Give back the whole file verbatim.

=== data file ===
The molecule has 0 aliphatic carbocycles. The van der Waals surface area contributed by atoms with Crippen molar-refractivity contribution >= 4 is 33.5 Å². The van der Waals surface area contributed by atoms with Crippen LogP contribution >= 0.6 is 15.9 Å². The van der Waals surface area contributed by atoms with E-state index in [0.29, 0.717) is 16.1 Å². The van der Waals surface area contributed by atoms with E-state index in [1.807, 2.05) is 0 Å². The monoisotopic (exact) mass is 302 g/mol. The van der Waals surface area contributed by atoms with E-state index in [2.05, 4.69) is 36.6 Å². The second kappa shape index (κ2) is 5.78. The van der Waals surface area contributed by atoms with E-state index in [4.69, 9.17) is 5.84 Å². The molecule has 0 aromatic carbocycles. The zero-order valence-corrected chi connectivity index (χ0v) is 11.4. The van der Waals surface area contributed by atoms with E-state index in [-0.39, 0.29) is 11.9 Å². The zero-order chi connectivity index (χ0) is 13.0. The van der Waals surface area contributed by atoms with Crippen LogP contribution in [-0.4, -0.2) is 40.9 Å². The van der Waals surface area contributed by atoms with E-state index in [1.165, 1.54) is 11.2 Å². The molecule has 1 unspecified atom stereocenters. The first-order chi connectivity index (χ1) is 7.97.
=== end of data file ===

The molecule has 0 aliphatic carbocycles. The van der Waals surface area contributed by atoms with Crippen molar-refractivity contribution >= 4 is 33.5 Å². The van der Waals surface area contributed by atoms with Crippen LogP contribution >= 0.6 is 15.9 Å². The van der Waals surface area contributed by atoms with E-state index in [0.29, 0.717) is 16.1 Å². The van der Waals surface area contributed by atoms with E-state index in [1.807, 2.05) is 0 Å². The monoisotopic (exact) mass is 302 g/mol. The van der Waals surface area contributed by atoms with E-state index in [2.05, 4.69) is 36.6 Å². The second kappa shape index (κ2) is 5.78. The van der Waals surface area contributed by atoms with E-state index in [4.69, 9.17) is 5.84 Å². The molecule has 0 aromatic carbocycles. The zero-order valence-corrected chi connectivity index (χ0v) is 11.4. The van der Waals surface area contributed by atoms with E-state index in [-0.39, 0.29) is 11.9 Å². The zero-order chi connectivity index (χ0) is 13.0. The van der Waals surface area contributed by atoms with Crippen LogP contribution in [-0.4, -0.2) is 40.9 Å². The van der Waals surface area contributed by atoms with E-state index in [1.165, 1.54) is 11.2 Å². The molecule has 1 unspecified atom stereocenters. The first-order chi connectivity index (χ1) is 7.97.